REVELATION is greater than BIBLICAL INSPIRATION
I am borrowing this title from Gerald O’Collins’ recent book Revelation (p.155). Biblical inspiration is very diverse, from Babylonian myths to prophetic and apocalyptic oracles; hence revelation can be even more diverse. I will distinguish between institutional transmission of faith and individual reception.
1. While the depositum fidei has been entrusted to the whole church, “The task of giving an authentic interpretation of the Word of God, whether in its written form or in the form of Tradition, has been entrusted to the living teaching office of the Church alone.”(CCC, 85) It is the duty of the faithful to receive the Magisterium’s teaching “with docility.”
When revelation is analyzed as institutional transmission of the deposit of faith, it introduces a hierarchy between the teaching and the listening church. Within the teaching church there is a further hierarchy of powers of ordination and jurisdiction. This hierarchy can be described in terms of colors: 1 white, 300 red, 5,000 amaranth, half a million black, and one billion colorless. In short, the institutional transmission of faith is associated with hierarchical power.
2. Quite different is revelation when seen phenomenologically as individual reception. There are at least three aspects in this reception.
Family transmission. Most people receive their introduction to faith through and from the parents and their relatives. The first impressions of a child going to church is one of images and rituals with little doctrinal content. There is very little contact between the faithful and priests in parishes of several thousand households. Official church teaching is limited to ten-minute homilies once a week. For most people the reception of faith happens outside the hierarchical structure of the transmission of the depositum fidei.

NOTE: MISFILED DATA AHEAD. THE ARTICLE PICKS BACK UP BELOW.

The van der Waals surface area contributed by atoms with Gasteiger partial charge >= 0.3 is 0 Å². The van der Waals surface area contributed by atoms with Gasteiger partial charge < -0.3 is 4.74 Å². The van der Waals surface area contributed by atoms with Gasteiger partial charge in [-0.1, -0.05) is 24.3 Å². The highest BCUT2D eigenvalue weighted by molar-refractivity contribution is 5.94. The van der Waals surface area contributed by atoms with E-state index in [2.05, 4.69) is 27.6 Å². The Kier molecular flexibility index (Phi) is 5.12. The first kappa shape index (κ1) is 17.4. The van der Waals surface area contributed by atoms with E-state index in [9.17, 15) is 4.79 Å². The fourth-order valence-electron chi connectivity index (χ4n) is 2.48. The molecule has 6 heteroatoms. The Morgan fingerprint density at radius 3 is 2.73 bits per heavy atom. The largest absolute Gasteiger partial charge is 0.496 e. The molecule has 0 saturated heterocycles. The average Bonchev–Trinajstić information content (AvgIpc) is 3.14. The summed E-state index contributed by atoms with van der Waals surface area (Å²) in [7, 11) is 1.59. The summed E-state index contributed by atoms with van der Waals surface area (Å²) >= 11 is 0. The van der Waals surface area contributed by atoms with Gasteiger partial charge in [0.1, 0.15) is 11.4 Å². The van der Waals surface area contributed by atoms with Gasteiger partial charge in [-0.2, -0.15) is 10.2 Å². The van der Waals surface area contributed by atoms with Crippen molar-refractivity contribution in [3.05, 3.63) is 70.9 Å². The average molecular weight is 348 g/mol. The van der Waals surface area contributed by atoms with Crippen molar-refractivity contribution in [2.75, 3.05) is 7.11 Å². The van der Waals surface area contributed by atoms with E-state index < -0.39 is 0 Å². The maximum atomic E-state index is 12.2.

Personal religious insights and experience. Informal revelation which begins in the family continues throughout life in the form of discussions with friends, reading books, attending lectures, bible reading, retreats, church attendance, and occasional feelings of closeness to God. Failures and sickness are often times of religious awakening and opportunities for change.
The voice of conscience. According to Vatican II "Conscience is the most secret core and sanctuary of a man. There he is alone with God, Whose voice echoes in his depths." We hear the voice of conscience every day. This voice tells us what is right or wrong in moral matters but also what initiatives to take for the kingdom of God.
Conclusion. In the institutional analysis of revelation, the deposit of faith is described at times like a bank "deposit" to which only a limited number of individuals have access. In the phenomenology of reception, on the other hand, revelation is for people, to help them growth spiritually through experiences and the voice of conscience. In this perspective, revelation is for mission, the development of individual charisma, and service in the church.